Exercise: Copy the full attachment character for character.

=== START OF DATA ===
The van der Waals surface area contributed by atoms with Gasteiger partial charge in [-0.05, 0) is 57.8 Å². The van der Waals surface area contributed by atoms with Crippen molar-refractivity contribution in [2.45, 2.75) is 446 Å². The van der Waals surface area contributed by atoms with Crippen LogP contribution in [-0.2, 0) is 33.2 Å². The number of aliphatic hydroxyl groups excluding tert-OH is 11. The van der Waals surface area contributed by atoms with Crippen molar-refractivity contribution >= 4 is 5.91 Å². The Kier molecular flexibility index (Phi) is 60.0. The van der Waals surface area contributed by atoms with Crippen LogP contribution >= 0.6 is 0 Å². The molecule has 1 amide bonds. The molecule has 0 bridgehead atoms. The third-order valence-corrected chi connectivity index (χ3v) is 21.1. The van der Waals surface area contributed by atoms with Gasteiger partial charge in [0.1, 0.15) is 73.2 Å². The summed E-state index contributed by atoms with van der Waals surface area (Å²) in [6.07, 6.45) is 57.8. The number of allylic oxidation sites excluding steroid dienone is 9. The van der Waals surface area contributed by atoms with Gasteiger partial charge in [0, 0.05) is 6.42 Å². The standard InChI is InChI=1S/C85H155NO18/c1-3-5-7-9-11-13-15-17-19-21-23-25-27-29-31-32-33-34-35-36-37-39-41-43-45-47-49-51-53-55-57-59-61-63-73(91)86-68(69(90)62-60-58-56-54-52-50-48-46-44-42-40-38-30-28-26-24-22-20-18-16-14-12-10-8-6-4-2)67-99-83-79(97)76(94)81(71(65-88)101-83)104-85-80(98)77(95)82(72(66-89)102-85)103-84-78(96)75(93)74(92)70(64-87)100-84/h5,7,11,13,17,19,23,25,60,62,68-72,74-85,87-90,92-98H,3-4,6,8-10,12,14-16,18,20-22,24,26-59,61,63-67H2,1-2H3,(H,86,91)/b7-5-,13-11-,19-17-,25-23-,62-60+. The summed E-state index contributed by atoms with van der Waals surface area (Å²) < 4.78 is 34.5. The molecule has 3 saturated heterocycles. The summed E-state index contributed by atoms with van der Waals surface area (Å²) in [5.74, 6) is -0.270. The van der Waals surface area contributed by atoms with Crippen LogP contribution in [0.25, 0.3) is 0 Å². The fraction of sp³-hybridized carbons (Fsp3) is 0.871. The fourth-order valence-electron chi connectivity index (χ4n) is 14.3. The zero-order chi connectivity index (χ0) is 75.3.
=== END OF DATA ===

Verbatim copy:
The van der Waals surface area contributed by atoms with Gasteiger partial charge in [-0.05, 0) is 57.8 Å². The van der Waals surface area contributed by atoms with Crippen molar-refractivity contribution in [2.45, 2.75) is 446 Å². The van der Waals surface area contributed by atoms with Crippen LogP contribution in [-0.2, 0) is 33.2 Å². The number of aliphatic hydroxyl groups excluding tert-OH is 11. The van der Waals surface area contributed by atoms with Crippen molar-refractivity contribution >= 4 is 5.91 Å². The Kier molecular flexibility index (Phi) is 60.0. The van der Waals surface area contributed by atoms with Crippen LogP contribution >= 0.6 is 0 Å². The molecule has 1 amide bonds. The molecule has 0 bridgehead atoms. The third-order valence-corrected chi connectivity index (χ3v) is 21.1. The van der Waals surface area contributed by atoms with Gasteiger partial charge in [0.1, 0.15) is 73.2 Å². The summed E-state index contributed by atoms with van der Waals surface area (Å²) in [6.07, 6.45) is 57.8. The number of allylic oxidation sites excluding steroid dienone is 9. The van der Waals surface area contributed by atoms with Gasteiger partial charge in [0, 0.05) is 6.42 Å². The standard InChI is InChI=1S/C85H155NO18/c1-3-5-7-9-11-13-15-17-19-21-23-25-27-29-31-32-33-34-35-36-37-39-41-43-45-47-49-51-53-55-57-59-61-63-73(91)86-68(69(90)62-60-58-56-54-52-50-48-46-44-42-40-38-30-28-26-24-22-20-18-16-14-12-10-8-6-4-2)67-99-83-79(97)76(94)81(71(65-88)101-83)104-85-80(98)77(95)82(72(66-89)102-85)103-84-78(96)75(93)74(92)70(64-87)100-84/h5,7,11,13,17,19,23,25,60,62,68-72,74-85,87-90,92-98H,3-4,6,8-10,12,14-16,18,20-22,24,26-59,61,63-67H2,1-2H3,(H,86,91)/b7-5-,13-11-,19-17-,25-23-,62-60+. The summed E-state index contributed by atoms with van der Waals surface area (Å²) < 4.78 is 34.5. The molecule has 3 saturated heterocycles. The summed E-state index contributed by atoms with van der Waals surface area (Å²) in [5.74, 6) is -0.270. The van der Waals surface area contributed by atoms with Crippen LogP contribution in [0.25, 0.3) is 0 Å². The fraction of sp³-hybridized carbons (Fsp3) is 0.871. The fourth-order valence-electron chi connectivity index (χ4n) is 14.3. The zero-order chi connectivity index (χ0) is 75.3.